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I went to Harrogate on Saturday - A65 was shut at the far end, and we got diverted to Gisburn, down a narrow lane. Driver behaviour was great, especially considering it added a good deal of time to the journey.
As we were bumper to bumper, cars trying to exit side roads were at a disadvantage - but were soon allowed out by cars in the diversion. It was the best example of good driving behaviour by so many drivers I have seen in a while!
Sunday however, we drove from Harrogate to Ripon & the A1 along the A61. It is a very twisting road, with blind summits, and bends, and a lot of traffic.
The road has a warning sign, detailing the number of fatalities in the previous years, and the road has been heavily altered with white lines, hatching and phantom islands (and the occasional real ones).
As we drove the road, I was concerned that in several instances, the hatching actually made some bends worse - altering the driving line, without giving cause to slow until it was a bit late.
However, the worst aspect was the behaviour of other drivers - those that drove too close to the back of me, and two drivers, whose lack of progress led me to believe the speedo had been replaced with a calender!
The frustration of drivers behind me could be felt, as the speeds varied from 35 to 50 and back for no apparent reason. Eventually one driver allowed his feelings to get the better of his judgement, and he performed a hair-raising overtake up to a tight left hand bend over the phantom island.
He then turned off right at a roundabout only a mile or two up the road!!!
We seem to be giving out licenses far too easily these days. IMHO The car test needs to follow the lead of motorcycle training (CBT etc.) and even pass it. Hazard awareness seems to be extraordinarily lacking, despite CD-ROM's being in the supermarkets!

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PostPosted: Thu Mar 31, 2005 23:25 
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Has anyone else seen the series on UK Gold Documentary channel, entitled "Accident Black Spot"?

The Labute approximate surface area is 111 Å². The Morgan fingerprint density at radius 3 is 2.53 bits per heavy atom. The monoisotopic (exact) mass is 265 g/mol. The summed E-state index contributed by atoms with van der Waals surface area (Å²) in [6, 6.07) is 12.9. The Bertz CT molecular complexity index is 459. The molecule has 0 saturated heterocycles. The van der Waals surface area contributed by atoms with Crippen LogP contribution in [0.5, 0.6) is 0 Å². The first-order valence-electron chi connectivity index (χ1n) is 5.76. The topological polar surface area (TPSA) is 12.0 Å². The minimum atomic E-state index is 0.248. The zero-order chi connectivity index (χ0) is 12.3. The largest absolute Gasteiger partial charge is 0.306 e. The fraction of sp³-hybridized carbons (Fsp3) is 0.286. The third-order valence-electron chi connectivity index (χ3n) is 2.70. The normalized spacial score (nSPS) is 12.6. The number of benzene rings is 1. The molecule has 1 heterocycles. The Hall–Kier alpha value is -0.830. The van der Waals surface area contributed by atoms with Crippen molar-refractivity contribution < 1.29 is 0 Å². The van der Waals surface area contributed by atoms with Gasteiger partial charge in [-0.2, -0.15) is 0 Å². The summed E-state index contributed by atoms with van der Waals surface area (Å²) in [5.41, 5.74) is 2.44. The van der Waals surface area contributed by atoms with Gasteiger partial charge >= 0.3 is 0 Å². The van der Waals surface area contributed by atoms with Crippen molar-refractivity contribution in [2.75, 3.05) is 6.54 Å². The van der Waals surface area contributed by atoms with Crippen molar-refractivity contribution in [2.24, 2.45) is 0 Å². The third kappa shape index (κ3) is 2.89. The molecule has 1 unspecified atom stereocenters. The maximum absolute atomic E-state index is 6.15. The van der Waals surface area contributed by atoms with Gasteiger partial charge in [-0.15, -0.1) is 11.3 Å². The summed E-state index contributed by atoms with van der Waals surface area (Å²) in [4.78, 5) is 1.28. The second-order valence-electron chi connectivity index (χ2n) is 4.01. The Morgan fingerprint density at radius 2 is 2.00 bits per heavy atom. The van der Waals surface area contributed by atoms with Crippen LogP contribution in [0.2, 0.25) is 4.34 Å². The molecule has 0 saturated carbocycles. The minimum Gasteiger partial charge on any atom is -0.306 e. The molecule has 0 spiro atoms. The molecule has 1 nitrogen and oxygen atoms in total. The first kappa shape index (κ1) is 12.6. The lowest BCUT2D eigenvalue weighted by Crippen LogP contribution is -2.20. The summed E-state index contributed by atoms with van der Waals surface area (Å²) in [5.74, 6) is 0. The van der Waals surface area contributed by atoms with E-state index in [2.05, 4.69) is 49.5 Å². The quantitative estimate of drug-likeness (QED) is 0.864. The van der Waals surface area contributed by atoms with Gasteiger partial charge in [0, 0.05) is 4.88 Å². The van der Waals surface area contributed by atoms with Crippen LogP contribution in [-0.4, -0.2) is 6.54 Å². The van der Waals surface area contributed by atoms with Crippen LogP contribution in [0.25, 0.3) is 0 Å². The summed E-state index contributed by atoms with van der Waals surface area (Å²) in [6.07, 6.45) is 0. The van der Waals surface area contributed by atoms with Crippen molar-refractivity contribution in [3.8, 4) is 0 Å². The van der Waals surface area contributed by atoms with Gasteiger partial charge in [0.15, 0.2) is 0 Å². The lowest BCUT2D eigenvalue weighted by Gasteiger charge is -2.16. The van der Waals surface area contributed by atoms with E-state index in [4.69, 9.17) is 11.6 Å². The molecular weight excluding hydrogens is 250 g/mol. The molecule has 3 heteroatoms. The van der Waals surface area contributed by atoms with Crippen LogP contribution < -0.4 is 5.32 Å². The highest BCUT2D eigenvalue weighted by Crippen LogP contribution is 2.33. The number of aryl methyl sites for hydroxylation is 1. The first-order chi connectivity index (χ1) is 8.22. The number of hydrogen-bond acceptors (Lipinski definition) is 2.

It's hosted by ex-rally driver, Penny Mallory, and features the TRL test track and their policies a lot.

It's a few years since it was filmed, but the two last night delt with particular crash sites with extensive KSI histories, and the attempts made to find why the crashes happened, and how to overcome the problem.

At a village in Cambridge called Thorney, the traffic calming measures recommended by consultants reduced speeds, but increased crashes.
The ultimate answer from all the experts after studying the results was a bypass.
The traffic calming cost half a million pounds!!
Further along the same road at another village, they already had a bypass - why they did not realsie the same arguments for one suited the other, before they wasted £1/2 million is beyond me!
Experts! Ex as in has been, and Spurt - as in a drip under pressure! :lol:

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PostPosted: Thu Mar 31, 2005 23:33 
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I saw a similar programme, where they spent a load of time and money trying to understand why everyone kept crashing on a particular bend.

After much debate about advance signage, chevrons, altered road layout (and even a bloody speed camera) the eventual conclusion was that the road surface was slippery. Once re-surfaced to the standard of the rest of the road the accidents stopped.

It did make me wonder just what was so difficult about coming to that conclusion in the first place. :roll:

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PostPosted: Fri Apr 01, 2005 00:02 
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That was the previous one in the series!
The first victim interviewed was a police advanced driving instructor, with two drivers under instruction!!

His comment was "It doesnt LOOK like a bad bend" ....which meant no amount of signage and stripes etc. was going to convince people to slow down.

Ultimately 6 out of 11 KSI's happened at night in the wet, and 3 of the remainder were skid incidents! Suddenly they realised it was the road surface!